Friday, December 9, 2011

Literature About Letters

Every teacher knows how it is to have a student who either misunderstands, misses the point of, or in some other way just does not connect with an assignment. I have a particular student right now who has only turned in a draft of his Letter About Literature because his mother has been in daily contact with me for the last week.

Regular readers of this blog may recall that I do the LAL unit with my sixth grade classes every year. (And I write about it, too. Click here for my thoughts in 2009 and here for those in 2010) Sponsored by the Library of Congress, it is a writing contest that has the lofty goal of inspiring kids to compose letters to authors explaining what personal difference their books have made. After re-reading my own observations from years past, I am reminded that it is a challenging task for sixth graders, but I won't be discouraged, either, because despite the challenge, I still think it is a valuable exercise which brings together all the important components of a language arts curriculum-- reading, writing, and higher order thinking.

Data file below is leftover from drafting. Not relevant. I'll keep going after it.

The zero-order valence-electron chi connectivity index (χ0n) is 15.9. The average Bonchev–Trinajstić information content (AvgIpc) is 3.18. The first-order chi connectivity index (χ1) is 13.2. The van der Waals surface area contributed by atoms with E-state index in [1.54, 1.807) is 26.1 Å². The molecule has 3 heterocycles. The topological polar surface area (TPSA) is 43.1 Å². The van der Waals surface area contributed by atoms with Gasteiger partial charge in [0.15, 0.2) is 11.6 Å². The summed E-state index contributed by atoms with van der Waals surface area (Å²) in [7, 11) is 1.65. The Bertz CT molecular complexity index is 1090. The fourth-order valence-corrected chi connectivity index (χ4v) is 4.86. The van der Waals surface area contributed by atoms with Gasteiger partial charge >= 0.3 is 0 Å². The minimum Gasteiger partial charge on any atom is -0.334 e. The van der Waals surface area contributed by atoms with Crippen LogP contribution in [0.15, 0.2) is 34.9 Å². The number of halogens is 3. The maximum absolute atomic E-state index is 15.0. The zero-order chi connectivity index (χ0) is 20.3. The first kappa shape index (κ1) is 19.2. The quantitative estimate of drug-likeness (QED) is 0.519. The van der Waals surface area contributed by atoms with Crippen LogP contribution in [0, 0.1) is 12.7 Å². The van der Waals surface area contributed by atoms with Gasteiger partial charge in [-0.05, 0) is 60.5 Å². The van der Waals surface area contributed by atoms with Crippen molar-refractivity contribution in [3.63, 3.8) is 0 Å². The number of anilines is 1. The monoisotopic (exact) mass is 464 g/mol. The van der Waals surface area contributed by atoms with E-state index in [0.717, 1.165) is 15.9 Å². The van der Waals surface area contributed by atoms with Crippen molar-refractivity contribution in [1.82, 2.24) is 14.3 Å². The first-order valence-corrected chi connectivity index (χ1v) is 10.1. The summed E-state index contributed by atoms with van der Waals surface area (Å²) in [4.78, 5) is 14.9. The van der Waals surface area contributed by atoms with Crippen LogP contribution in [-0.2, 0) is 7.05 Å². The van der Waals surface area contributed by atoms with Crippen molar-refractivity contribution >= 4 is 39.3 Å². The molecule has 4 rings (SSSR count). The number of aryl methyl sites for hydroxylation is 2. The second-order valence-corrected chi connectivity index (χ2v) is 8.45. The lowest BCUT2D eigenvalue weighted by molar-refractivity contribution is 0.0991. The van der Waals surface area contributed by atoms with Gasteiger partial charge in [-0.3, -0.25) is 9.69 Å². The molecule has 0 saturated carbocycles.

Well, that's the idea anyway. Back to my recalcitrant student. Here's what he turned in:

Dear John,

Listen and listen closely. I never wanted to read your book but it looks cool and it also was a long book. So be happy that I’m reading it. Now I got to write about you and your book, so be happy cause I’m doing what I didn’t want to so PAY ATTENTION!!

I’m happy you listened closely and understood me. Are you happy I read your book? At the beginning I thought your book was like dew on the grass, now I like it. When I say dew I mean like the yucky stuff on the morning grass. 

Okaaaayyyy... Teacher Quiz!

Test yourself: what is the best response to this piece of writing?

A) I like your honesty.
B) Your voice really comes through.
C) Interesting use of figurative language.
D) See me
E) All of the above

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